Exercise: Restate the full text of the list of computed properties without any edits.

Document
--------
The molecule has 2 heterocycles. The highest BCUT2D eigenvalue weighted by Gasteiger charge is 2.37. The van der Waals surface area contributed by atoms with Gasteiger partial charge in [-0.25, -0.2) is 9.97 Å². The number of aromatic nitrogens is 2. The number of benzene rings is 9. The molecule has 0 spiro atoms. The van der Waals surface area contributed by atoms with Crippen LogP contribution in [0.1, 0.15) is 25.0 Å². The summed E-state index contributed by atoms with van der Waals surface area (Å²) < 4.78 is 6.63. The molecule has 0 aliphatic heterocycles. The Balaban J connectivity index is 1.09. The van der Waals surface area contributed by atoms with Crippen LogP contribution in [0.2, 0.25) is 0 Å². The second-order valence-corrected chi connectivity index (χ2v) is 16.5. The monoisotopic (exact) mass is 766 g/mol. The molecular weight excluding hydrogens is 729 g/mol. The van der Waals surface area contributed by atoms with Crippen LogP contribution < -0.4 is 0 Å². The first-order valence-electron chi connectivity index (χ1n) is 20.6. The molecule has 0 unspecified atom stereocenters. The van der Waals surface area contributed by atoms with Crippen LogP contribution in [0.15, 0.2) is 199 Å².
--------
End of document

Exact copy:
The molecule has 2 heterocycles. The highest BCUT2D eigenvalue weighted by Gasteiger charge is 2.37. The van der Waals surface area contributed by atoms with Gasteiger partial charge in [-0.25, -0.2) is 9.97 Å². The number of aromatic nitrogens is 2. The number of benzene rings is 9. The molecule has 0 spiro atoms. The van der Waals surface area contributed by atoms with Crippen LogP contribution in [0.1, 0.15) is 25.0 Å². The summed E-state index contributed by atoms with van der Waals surface area (Å²) < 4.78 is 6.63. The molecule has 0 aliphatic heterocycles. The Balaban J connectivity index is 1.09. The van der Waals surface area contributed by atoms with Crippen LogP contribution in [0.2, 0.25) is 0 Å². The second-order valence-corrected chi connectivity index (χ2v) is 16.5. The monoisotopic (exact) mass is 766 g/mol. The molecular weight excluding hydrogens is 729 g/mol. The van der Waals surface area contributed by atoms with Crippen LogP contribution < -0.4 is 0 Å². The first-order valence-electron chi connectivity index (χ1n) is 20.6. The molecule has 0 unspecified atom stereocenters. The van der Waals surface area contributed by atoms with Crippen LogP contribution in [0.15, 0.2) is 199 Å².